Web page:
by Nicole Reitz
A record number of 13 people were honored as Traffic Safety Champions by the Oswego County Traffic Safety Board last week. A luncheon was held in Oswego to recognize police officers, educators, bus drivers and motorcyclists for making Oswego County’s streets safer for both motorists and pedestrians.
The first to be nominated was Jim Middleton, an alum of the Phoenix Central School District. Middleton participated in last year’s Safety Expo held at Phoenix School District Transportation Center, where he took part in demonstrations for bus wheelchair safety.
He’s also taken an interest in boating safety and copies of an article that he wrote for the Coast Guard Auxiliary were on the tables for attendees to read.
Mike Goessl, head bus driver at Sandy Creek Central Schools, was nominated by Robin Cashel. Goessl, described as a “beloved instructor,” is in charge of training all of the new and seasoned drivers in the district.
In her nomination, Cashel described Goessl as a patient and thorough trainer. Not one of Goessl’s students have ever failed their CDL license.
John FitzGibbons was nominated by Greg Mills for his idea for the walking public in the City of Oswego. “The idea was that you should not have to be a marathon runner to get through our downtown safely,” said aid Billie Crandall Brady, Oswego County traffic safety education coordinator.
FitzGibbons did his own grass-roots study with the help of the Oswego Network of Entrepreneurs group to make downtown Oswego more pedestrian friendly. After gathering information, FitzGibbons contacted the Department of Transportation and arranged a meeting with downtown business owners and opened it up to the public.
“DOT showed up in greater numbers than I’ve ever seen altogether. Not only did the DOT take it seriously that we have issues that they needed to address, they did it right away,” said Crandall Brady.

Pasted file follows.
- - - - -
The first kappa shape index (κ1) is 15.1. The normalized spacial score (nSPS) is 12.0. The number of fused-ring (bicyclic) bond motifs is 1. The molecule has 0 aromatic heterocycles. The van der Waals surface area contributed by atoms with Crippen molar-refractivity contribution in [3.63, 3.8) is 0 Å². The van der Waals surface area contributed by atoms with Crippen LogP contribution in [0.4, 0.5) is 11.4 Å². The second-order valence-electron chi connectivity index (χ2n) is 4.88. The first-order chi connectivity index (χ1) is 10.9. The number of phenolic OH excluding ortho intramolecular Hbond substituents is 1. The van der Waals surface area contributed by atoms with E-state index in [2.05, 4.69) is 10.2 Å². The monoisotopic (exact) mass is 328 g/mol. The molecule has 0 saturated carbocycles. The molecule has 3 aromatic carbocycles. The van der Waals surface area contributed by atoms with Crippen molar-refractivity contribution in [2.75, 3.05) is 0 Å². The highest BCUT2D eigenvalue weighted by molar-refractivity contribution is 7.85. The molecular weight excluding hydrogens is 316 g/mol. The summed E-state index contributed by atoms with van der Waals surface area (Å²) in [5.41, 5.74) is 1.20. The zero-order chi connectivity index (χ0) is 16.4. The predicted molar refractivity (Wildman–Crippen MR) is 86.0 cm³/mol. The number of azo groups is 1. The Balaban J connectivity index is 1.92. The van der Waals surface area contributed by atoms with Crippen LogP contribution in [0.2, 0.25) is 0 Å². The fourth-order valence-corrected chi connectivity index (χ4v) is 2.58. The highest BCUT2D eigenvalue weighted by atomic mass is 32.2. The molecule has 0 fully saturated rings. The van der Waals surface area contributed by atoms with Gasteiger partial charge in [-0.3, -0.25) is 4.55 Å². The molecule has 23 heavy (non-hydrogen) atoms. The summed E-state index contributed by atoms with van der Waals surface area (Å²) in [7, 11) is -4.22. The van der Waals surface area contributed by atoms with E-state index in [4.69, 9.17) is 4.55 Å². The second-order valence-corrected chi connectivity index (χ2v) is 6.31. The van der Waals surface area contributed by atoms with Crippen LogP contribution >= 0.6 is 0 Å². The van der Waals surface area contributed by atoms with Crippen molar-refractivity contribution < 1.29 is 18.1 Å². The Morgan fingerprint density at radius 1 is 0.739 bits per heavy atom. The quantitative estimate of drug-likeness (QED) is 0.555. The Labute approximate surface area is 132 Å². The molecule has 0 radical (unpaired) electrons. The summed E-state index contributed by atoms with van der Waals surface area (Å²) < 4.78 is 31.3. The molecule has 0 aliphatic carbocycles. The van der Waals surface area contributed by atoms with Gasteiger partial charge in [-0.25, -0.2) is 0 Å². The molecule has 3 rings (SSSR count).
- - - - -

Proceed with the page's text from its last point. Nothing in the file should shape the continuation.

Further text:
Once FitzGibbons identified the problems, the DOT responded by lengthening crosswalks, cutting back trees from some of the intersections for better visibility, and eliminating right on red at West 1st Street and Bridge Street.
The changes were made to make the city more walkable and to further protect walkers by fixing timing on the crosswalks. “The infrastructure people move through right now is significantly better than it was six months ago,” said FitzGibbons.
Robin France from Oswego County Opportunities Head Start was nominated for her work at Discover Day Care in Phoenix. She has dedicated more than 10 years to teaching traffic safety to three and four year old children in the classroom.
Every year, with a new class of pre-schoolers, France makes sure that children know to listen for the click of their car seat. Preschoolers learn life lessons in traffic safety and also learn the importance of their parents buckling up before driving. Puppets that sing safety songs and Buckle Bear, operated by Diane Oldenburg from the Oswego County Health Department, are often classroom visitors.
Troopers Charlotte Yerdon, Ivan Chinikailo and Peter Lazarek were honored for keeping the population safe in Oswego County. “Law Enforcement in our communities also participate in traffic safety education although people might not think of them as educators,” said Crandall Brady. “Their way of educating is a little different. It’s not always our favorite thing; but, because they are out there every day doing their job, they are the ones that are keeping the rest of us safe.”
Yerdon was nominated by Sgt. Robert Simpson from the Pulaski Barracks. To date, Yerdon has issued 291 tickets for vehicle and traffic law violations and is one of the leaders in driving while intoxicated arrests. She has made several drug arrests that have come from traffic stops and actively participates in seat0belt enforcement efforts.